The Tashkent Files Movie Review: Was Lal Bahadur Shastri really poisoned to death?

Film: The Tashkent Files

Director: Vivek Agnihotri

Cast: Naseeruddin Shah, Mithun Chakraborty, Shweta Basu Prasad, Pankaj Tripathi, Mandira Bedi, Pallavi Joshi

Stars: 2 stars

The Tashkent Files directed by Vivek Agnihotri is the nth number of film based on the current and past political charade but it does bother to back its conclusion with any reliable evidence. The film runs a disclaimer saying they can’t prove authenticity of any documents or theories used in the film.

Hence while you can’t truly trust or believe what the film says, The Tashkent Files only claims to unearth the truth of India’s Second Prime Minister’s death while it takes a U-turn to establish that in 10 years since his death India was successfully colonised by a group for people aka then ruling party benefited from his forced untimely death.

Lal Bahadur Shastri’s death took place a day after signing the peace treaty between India and Pakistan while in Tashkent in the former Soviet Union on January 11th 1996. The mystery has led to many conspiracy theories and Vivek takes a dig at all of them, through this narrative told by a journalist Ragini (Shweta Basu Prasad). The film is dedicated to all honest journalists while we don’t see a single one of them in the film.

As if the heavy matter wasn’t enough to bring in the audience, Agnihotri adds a thrilling aspect to the film. Ragini who is known to write fake news in need for likes and retweets is given 9 days to bring in a good scope. Cue, an unknown caller to hand out all processed documented information so that she can present a story.

Ragini’s report as a front page story leads to government forming a committee and present the truth to the public. Committee sessions that have historian, social worker, judge and even Raw ex-chief seem like something out of a Parliament discussion or kids arguing over who started the fight. While everyone plays the blame game Ragini is left to fend for herself, kicked out from office and caught between political games, she is left alone to find the clues.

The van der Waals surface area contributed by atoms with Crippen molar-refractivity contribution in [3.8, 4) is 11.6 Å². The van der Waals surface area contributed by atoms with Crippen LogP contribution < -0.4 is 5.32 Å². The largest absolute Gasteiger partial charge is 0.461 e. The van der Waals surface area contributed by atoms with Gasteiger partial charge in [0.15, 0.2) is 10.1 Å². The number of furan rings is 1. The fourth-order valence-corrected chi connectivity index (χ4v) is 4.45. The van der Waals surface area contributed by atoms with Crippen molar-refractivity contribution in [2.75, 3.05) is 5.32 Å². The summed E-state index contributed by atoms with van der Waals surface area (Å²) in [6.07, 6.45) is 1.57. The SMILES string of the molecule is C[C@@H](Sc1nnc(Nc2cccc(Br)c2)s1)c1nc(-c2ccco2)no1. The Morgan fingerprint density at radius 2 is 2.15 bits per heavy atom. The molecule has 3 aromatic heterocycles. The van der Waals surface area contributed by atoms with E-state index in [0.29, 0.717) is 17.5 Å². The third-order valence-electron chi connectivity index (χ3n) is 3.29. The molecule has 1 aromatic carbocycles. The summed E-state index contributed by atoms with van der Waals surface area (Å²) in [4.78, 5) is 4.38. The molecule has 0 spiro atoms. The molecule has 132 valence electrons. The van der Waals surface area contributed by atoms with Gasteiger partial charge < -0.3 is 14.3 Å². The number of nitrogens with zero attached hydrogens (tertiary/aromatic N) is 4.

The makers have done extensive research and the actors also play their part impeccability, but what fails the film is the second half’s dramatic script. The first half of the film sails smoothly with Shweta dominating the screen time but the long pauses, dramatic outbursts and name calling in the second half makes it hard to take the film seriously.

One sided journalism is served on a silver platter right from the start which becomes stale by the time we get to the end of 144 minute movie. The vigour and heart needed to present a story like 2018’s ‘The Post’ and 2015’s ‘Spotlight’ is missing from ‘The Tashkent Files’.

Verdict: A flawed journalist falls prey to a political agenda much like all of us today.

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